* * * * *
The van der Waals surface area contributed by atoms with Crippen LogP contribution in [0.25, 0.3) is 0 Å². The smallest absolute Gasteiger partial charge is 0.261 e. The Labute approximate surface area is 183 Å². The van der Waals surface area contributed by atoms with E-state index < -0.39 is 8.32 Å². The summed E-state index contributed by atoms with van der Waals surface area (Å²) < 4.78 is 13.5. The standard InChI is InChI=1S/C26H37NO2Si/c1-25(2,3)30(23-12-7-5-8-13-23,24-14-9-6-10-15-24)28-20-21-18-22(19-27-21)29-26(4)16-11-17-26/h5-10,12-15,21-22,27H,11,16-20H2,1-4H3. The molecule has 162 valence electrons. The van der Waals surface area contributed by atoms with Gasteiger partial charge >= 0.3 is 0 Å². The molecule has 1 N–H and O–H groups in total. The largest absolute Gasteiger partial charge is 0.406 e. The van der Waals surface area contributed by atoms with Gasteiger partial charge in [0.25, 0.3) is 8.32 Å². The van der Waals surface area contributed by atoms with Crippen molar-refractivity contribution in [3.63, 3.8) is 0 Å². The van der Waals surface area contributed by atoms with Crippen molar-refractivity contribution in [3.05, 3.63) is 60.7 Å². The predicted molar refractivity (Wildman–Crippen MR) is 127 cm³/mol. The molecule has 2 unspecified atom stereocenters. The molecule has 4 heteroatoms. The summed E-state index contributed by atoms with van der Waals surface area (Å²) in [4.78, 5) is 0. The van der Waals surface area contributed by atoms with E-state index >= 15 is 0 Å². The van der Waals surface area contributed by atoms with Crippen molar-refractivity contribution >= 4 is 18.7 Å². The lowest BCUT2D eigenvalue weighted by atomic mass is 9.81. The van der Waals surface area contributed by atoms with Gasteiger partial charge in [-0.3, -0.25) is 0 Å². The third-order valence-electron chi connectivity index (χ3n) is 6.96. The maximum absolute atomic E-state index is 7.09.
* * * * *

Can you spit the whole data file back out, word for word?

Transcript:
The van der Waals surface area contributed by atoms with Crippen LogP contribution in [0.25, 0.3) is 0 Å². The smallest absolute Gasteiger partial charge is 0.261 e. The Labute approximate surface area is 183 Å². The van der Waals surface area contributed by atoms with E-state index < -0.39 is 8.32 Å². The summed E-state index contributed by atoms with van der Waals surface area (Å²) < 4.78 is 13.5. The standard InChI is InChI=1S/C26H37NO2Si/c1-25(2,3)30(23-12-7-5-8-13-23,24-14-9-6-10-15-24)28-20-21-18-22(19-27-21)29-26(4)16-11-17-26/h5-10,12-15,21-22,27H,11,16-20H2,1-4H3. The molecule has 162 valence electrons. The van der Waals surface area contributed by atoms with Gasteiger partial charge >= 0.3 is 0 Å². The molecule has 1 N–H and O–H groups in total. The largest absolute Gasteiger partial charge is 0.406 e. The van der Waals surface area contributed by atoms with Gasteiger partial charge in [0.25, 0.3) is 8.32 Å². The van der Waals surface area contributed by atoms with Crippen molar-refractivity contribution in [3.63, 3.8) is 0 Å². The van der Waals surface area contributed by atoms with Crippen molar-refractivity contribution in [3.05, 3.63) is 60.7 Å². The predicted molar refractivity (Wildman–Crippen MR) is 127 cm³/mol. The molecule has 2 unspecified atom stereocenters. The molecule has 4 heteroatoms. The summed E-state index contributed by atoms with van der Waals surface area (Å²) in [4.78, 5) is 0. The van der Waals surface area contributed by atoms with E-state index >= 15 is 0 Å². The van der Waals surface area contributed by atoms with Crippen molar-refractivity contribution >= 4 is 18.7 Å². The lowest BCUT2D eigenvalue weighted by atomic mass is 9.81. The van der Waals surface area contributed by atoms with Gasteiger partial charge in [-0.3, -0.25) is 0 Å². The third-order valence-electron chi connectivity index (χ3n) is 6.96. The maximum absolute atomic E-state index is 7.09.